Usually, people are happy to meet with me in our quite nice San Francisco office. It’s in the heart of the financial district (if finance can be considered to have a heart), and less than a block to the nearest BART station. Add in the flat screen TV in the lobby and our handsome receptionist with the candy jar on his desk, and what’s not to love?

However, some people have much fancier offices than ours and want me to observe the fanciness while they observe how impressed I am. Others are allegedly local (up to 30 miles away) and want me to haul Self to whatever far flung burg their office is in to “kick the tires”. This tire-kicking motif* inevitably comes up when I have tried in vain to convince them to make the commute instead of Me.

So off I went to kick some tires at some distant locale. I ended up kicking myself instead.

When I arrived at the BART station, there was a suspiciously large number of people on the platform, looking even more disgruntled than usual. The train showed up, and we packed on in the manner popularized by Japanese bullet trains. The train just sat there stubbornly in the late morning heat. Finally, a disembodied voice ordered us off the train. We all trooped back onto the platform, and the train lumbered away.

A new, though apparently not improved, train arrived a few minutes later. It sat there coyly, refusing to open its doors. Eventually it, too, vanished. The disembodied voice informed us that there was a problem (you don’t say!) and there would be unspecified delays.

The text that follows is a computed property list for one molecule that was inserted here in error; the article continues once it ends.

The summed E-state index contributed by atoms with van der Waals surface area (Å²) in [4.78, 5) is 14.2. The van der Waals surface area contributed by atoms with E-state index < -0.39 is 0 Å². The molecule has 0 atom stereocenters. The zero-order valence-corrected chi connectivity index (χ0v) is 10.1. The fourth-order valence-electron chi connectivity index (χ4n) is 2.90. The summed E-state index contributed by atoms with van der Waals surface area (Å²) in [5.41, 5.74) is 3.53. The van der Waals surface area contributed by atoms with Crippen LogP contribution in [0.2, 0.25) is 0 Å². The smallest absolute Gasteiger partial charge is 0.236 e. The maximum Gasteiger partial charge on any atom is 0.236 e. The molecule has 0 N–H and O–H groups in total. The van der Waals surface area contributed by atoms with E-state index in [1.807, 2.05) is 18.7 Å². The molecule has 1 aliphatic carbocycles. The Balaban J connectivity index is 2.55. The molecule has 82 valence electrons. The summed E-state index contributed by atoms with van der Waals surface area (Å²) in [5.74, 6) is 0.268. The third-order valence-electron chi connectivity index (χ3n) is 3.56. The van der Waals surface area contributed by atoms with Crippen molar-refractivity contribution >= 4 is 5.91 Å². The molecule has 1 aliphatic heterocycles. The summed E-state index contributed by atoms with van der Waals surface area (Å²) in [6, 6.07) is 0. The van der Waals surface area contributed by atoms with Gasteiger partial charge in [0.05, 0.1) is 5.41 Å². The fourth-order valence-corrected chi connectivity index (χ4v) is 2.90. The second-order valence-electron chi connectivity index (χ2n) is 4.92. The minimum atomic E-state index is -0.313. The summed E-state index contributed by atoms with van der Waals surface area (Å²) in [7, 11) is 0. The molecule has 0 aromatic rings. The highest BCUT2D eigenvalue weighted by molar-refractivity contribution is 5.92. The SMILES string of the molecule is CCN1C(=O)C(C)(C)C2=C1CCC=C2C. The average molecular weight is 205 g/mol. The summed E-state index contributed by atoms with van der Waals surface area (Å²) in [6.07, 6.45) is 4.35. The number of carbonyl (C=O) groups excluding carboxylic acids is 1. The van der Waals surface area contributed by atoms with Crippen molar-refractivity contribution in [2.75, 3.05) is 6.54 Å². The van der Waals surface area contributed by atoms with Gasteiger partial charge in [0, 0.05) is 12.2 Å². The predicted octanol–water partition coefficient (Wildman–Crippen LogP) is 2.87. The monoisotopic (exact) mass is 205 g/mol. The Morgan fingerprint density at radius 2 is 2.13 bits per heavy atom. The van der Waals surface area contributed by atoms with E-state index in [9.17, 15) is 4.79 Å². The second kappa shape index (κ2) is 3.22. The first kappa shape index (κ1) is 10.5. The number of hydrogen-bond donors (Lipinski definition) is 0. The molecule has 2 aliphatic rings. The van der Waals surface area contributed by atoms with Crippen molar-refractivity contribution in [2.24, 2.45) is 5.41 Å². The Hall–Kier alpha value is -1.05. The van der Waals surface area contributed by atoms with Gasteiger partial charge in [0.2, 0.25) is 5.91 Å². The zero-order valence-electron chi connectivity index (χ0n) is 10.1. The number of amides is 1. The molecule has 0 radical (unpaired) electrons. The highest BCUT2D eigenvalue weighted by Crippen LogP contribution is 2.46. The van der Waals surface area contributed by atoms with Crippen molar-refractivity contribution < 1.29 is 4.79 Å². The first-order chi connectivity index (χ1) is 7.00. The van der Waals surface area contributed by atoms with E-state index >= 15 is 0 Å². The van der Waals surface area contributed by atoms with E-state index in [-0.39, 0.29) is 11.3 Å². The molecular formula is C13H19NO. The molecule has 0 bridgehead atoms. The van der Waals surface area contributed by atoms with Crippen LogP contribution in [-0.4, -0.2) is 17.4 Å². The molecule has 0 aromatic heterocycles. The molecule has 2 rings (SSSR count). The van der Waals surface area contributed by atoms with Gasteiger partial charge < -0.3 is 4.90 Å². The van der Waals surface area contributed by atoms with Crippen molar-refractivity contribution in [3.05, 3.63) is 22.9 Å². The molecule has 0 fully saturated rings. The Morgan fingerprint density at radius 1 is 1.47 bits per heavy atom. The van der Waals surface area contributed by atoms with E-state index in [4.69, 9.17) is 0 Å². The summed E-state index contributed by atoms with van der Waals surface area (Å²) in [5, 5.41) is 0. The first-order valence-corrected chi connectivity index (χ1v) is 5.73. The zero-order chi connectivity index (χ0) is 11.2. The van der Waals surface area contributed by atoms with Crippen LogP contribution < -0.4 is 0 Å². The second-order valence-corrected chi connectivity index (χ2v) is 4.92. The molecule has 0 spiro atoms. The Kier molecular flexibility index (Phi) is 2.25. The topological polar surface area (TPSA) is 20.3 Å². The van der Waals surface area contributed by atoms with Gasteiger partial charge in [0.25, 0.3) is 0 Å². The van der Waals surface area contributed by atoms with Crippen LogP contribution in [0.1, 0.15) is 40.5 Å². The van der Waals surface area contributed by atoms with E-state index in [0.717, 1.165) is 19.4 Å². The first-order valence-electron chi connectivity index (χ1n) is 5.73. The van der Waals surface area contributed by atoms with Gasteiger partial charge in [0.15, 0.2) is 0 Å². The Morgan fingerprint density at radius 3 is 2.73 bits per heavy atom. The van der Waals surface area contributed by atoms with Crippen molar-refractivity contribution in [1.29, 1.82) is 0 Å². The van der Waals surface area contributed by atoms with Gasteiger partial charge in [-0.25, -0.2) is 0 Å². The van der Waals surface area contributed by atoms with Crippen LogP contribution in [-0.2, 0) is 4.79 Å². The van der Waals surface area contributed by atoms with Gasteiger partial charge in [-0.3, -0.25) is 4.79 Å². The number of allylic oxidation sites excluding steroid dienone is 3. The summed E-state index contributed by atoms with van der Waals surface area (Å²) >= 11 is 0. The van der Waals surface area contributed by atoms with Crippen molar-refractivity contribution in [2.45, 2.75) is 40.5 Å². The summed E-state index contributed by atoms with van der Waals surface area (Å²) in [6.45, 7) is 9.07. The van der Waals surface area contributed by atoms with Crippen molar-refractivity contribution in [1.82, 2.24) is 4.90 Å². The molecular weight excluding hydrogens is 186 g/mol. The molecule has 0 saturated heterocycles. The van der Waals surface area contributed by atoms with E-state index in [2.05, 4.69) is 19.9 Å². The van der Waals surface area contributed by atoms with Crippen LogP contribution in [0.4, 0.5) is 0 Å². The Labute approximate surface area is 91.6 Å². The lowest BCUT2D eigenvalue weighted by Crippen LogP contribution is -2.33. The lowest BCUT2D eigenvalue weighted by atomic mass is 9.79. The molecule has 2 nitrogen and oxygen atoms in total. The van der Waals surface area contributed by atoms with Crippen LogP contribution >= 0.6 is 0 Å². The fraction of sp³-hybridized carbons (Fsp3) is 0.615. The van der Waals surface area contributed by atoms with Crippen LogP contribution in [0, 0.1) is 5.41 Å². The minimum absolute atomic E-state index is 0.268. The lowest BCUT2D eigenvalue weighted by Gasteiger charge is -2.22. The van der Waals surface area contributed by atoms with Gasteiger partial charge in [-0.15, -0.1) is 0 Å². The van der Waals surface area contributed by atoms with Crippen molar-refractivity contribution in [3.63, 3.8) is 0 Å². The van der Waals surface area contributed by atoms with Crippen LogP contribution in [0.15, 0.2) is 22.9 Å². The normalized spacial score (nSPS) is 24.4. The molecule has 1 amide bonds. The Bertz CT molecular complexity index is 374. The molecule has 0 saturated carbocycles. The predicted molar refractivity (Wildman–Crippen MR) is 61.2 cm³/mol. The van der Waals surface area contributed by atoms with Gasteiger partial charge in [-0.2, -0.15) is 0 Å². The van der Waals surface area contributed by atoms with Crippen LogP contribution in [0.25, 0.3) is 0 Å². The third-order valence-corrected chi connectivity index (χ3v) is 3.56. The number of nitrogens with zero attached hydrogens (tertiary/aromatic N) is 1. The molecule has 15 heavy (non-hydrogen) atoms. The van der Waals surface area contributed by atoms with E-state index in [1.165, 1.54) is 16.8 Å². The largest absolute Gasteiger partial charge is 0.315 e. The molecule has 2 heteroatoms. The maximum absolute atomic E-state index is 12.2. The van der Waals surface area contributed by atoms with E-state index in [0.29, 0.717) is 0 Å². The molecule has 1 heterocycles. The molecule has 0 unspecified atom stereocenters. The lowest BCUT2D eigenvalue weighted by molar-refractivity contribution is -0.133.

I called the guy I was supposed to meet with to tell him that I would be at least an hour late. I tried to reschedule, but he wouldn’t hear of it (being safely ensconced in his distant office), so I resigned myself to the mercy of BART.

Eventually a train came. It wasn’t going where I was supposed to go, but I figured I could transfer at the downtown Oakland stop. The train pulled out of my station, well over an hour after I first arrived there, with all the passengers doing an extremely accurate impersonation of a can of sardines and making it impossible for me to read the Vanity Fair with the Best Dressed List. After a couple of minutes, it stopped between my stop and the next stop, and had a little siesta.

Feeling refreshed from its 20 minute power nap, it did get to me to the transfer station, where I stepped out into a little piece of midtown Manhattan, being buffeted on all sides, attacked by errant briefcases, up close and way too personal with total strangers. I was relieved to arrive on the crowded platform to wait for Train Number Two.

Although Train Number Two was supposed to go to the end of the line, where I was supposed to go, it unaccountably felt the need for a Train One type nap when it was two stops away, and went out of service, yawning its way out of the station. It was approximately 20 degrees cooler at this station, which was wreathed in fog. Train Three appeared after only fifteen minutes, and I finally arrived at my destination a mere three hours after arriving at my BART station.

Once in the conference room, I could see that I was a few miles south of SFO , and almost directly across the Bay from Oakland.

*They can never resist sports metaphors, either, particularly baseball. “We really hit it out of the park this year”; “We always try to get on base”. etc. I don’t think I’ve ever been in a meeting where this didn’t come up, and I always smile to myself when it makes its appearance.